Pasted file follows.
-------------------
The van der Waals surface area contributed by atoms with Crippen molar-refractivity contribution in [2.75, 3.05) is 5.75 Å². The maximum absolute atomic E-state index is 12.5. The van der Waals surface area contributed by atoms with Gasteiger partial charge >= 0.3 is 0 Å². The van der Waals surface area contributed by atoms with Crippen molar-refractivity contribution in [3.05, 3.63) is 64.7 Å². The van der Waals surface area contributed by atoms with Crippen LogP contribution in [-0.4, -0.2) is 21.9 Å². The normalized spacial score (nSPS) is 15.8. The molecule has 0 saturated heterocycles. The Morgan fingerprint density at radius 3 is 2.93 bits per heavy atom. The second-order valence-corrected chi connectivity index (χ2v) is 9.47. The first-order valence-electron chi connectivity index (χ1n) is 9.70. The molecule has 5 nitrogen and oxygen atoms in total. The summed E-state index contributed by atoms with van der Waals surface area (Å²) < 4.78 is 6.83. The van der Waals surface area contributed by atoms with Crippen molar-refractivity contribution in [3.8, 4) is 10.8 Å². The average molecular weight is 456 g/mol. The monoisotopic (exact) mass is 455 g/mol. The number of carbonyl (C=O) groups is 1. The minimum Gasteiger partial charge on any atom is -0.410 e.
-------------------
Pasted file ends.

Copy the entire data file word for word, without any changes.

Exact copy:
The van der Waals surface area contributed by atoms with Crippen molar-refractivity contribution in [2.75, 3.05) is 5.75 Å². The maximum absolute atomic E-state index is 12.5. The van der Waals surface area contributed by atoms with Gasteiger partial charge >= 0.3 is 0 Å². The van der Waals surface area contributed by atoms with Crippen molar-refractivity contribution in [3.05, 3.63) is 64.7 Å². The van der Waals surface area contributed by atoms with Crippen LogP contribution in [-0.4, -0.2) is 21.9 Å². The normalized spacial score (nSPS) is 15.8. The molecule has 0 saturated heterocycles. The Morgan fingerprint density at radius 3 is 2.93 bits per heavy atom. The second-order valence-corrected chi connectivity index (χ2v) is 9.47. The first-order valence-electron chi connectivity index (χ1n) is 9.70. The molecule has 5 nitrogen and oxygen atoms in total. The summed E-state index contributed by atoms with van der Waals surface area (Å²) < 4.78 is 6.83. The van der Waals surface area contributed by atoms with Crippen molar-refractivity contribution in [3.8, 4) is 10.8 Å². The average molecular weight is 456 g/mol. The monoisotopic (exact) mass is 455 g/mol. The number of carbonyl (C=O) groups is 1. The minimum Gasteiger partial charge on any atom is -0.410 e.